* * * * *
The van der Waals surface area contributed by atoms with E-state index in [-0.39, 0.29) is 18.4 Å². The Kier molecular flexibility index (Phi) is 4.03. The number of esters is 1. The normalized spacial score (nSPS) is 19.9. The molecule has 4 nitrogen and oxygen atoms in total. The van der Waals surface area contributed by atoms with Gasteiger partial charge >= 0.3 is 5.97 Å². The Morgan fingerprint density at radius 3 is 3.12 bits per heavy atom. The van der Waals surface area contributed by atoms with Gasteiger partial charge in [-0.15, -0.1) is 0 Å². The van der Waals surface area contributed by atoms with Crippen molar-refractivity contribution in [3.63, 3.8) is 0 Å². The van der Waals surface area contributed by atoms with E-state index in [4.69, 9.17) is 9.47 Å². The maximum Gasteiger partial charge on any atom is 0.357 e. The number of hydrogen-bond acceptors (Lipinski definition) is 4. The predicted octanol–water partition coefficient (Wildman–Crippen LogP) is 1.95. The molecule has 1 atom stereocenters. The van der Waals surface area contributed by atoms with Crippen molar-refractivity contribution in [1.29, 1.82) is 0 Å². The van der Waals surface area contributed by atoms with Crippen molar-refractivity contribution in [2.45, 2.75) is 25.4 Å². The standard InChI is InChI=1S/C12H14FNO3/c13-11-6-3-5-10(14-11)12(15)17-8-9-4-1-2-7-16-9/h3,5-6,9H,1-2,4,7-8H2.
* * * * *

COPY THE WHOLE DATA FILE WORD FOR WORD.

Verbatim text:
The van der Waals surface area contributed by atoms with E-state index in [-0.39, 0.29) is 18.4 Å². The Kier molecular flexibility index (Phi) is 4.03. The number of esters is 1. The normalized spacial score (nSPS) is 19.9. The molecule has 4 nitrogen and oxygen atoms in total. The van der Waals surface area contributed by atoms with Gasteiger partial charge >= 0.3 is 5.97 Å². The Morgan fingerprint density at radius 3 is 3.12 bits per heavy atom. The van der Waals surface area contributed by atoms with Gasteiger partial charge in [-0.15, -0.1) is 0 Å². The van der Waals surface area contributed by atoms with Crippen molar-refractivity contribution in [3.63, 3.8) is 0 Å². The van der Waals surface area contributed by atoms with E-state index in [4.69, 9.17) is 9.47 Å². The maximum Gasteiger partial charge on any atom is 0.357 e. The number of hydrogen-bond acceptors (Lipinski definition) is 4. The predicted octanol–water partition coefficient (Wildman–Crippen LogP) is 1.95. The molecule has 1 atom stereocenters. The van der Waals surface area contributed by atoms with Crippen molar-refractivity contribution in [1.29, 1.82) is 0 Å². The van der Waals surface area contributed by atoms with Crippen molar-refractivity contribution in [2.45, 2.75) is 25.4 Å². The standard InChI is InChI=1S/C12H14FNO3/c13-11-6-3-5-10(14-11)12(15)17-8-9-4-1-2-7-16-9/h3,5-6,9H,1-2,4,7-8H2.